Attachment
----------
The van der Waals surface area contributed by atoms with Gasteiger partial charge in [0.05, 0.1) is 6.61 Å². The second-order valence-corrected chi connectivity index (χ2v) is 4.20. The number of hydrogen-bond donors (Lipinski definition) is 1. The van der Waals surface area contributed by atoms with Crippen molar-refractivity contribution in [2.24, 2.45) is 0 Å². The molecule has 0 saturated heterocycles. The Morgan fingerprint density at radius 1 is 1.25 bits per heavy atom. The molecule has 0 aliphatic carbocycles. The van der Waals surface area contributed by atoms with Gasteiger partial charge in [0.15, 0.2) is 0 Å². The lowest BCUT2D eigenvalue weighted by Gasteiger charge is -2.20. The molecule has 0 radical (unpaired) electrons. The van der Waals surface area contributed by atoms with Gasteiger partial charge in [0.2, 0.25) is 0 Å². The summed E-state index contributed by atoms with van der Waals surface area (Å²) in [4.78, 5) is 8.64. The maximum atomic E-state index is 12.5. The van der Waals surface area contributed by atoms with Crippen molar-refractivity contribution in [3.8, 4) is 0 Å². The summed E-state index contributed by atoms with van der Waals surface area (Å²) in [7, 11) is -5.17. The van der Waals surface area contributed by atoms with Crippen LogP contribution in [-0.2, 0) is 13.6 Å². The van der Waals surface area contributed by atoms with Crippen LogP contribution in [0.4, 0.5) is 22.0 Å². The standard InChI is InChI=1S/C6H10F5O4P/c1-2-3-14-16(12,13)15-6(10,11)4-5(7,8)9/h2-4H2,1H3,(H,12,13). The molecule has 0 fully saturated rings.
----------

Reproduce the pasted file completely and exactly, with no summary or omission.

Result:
The van der Waals surface area contributed by atoms with Gasteiger partial charge in [0.05, 0.1) is 6.61 Å². The second-order valence-corrected chi connectivity index (χ2v) is 4.20. The number of hydrogen-bond donors (Lipinski definition) is 1. The van der Waals surface area contributed by atoms with Crippen molar-refractivity contribution in [2.24, 2.45) is 0 Å². The molecule has 0 saturated heterocycles. The Morgan fingerprint density at radius 1 is 1.25 bits per heavy atom. The molecule has 0 aliphatic carbocycles. The van der Waals surface area contributed by atoms with Gasteiger partial charge in [0.15, 0.2) is 0 Å². The lowest BCUT2D eigenvalue weighted by Gasteiger charge is -2.20. The molecule has 0 radical (unpaired) electrons. The van der Waals surface area contributed by atoms with Gasteiger partial charge in [0.2, 0.25) is 0 Å². The summed E-state index contributed by atoms with van der Waals surface area (Å²) in [4.78, 5) is 8.64. The maximum atomic E-state index is 12.5. The van der Waals surface area contributed by atoms with Crippen molar-refractivity contribution in [3.8, 4) is 0 Å². The summed E-state index contributed by atoms with van der Waals surface area (Å²) in [7, 11) is -5.17. The van der Waals surface area contributed by atoms with Crippen LogP contribution in [-0.2, 0) is 13.6 Å². The van der Waals surface area contributed by atoms with Crippen LogP contribution in [0.4, 0.5) is 22.0 Å². The standard InChI is InChI=1S/C6H10F5O4P/c1-2-3-14-16(12,13)15-6(10,11)4-5(7,8)9/h2-4H2,1H3,(H,12,13). The molecule has 0 fully saturated rings.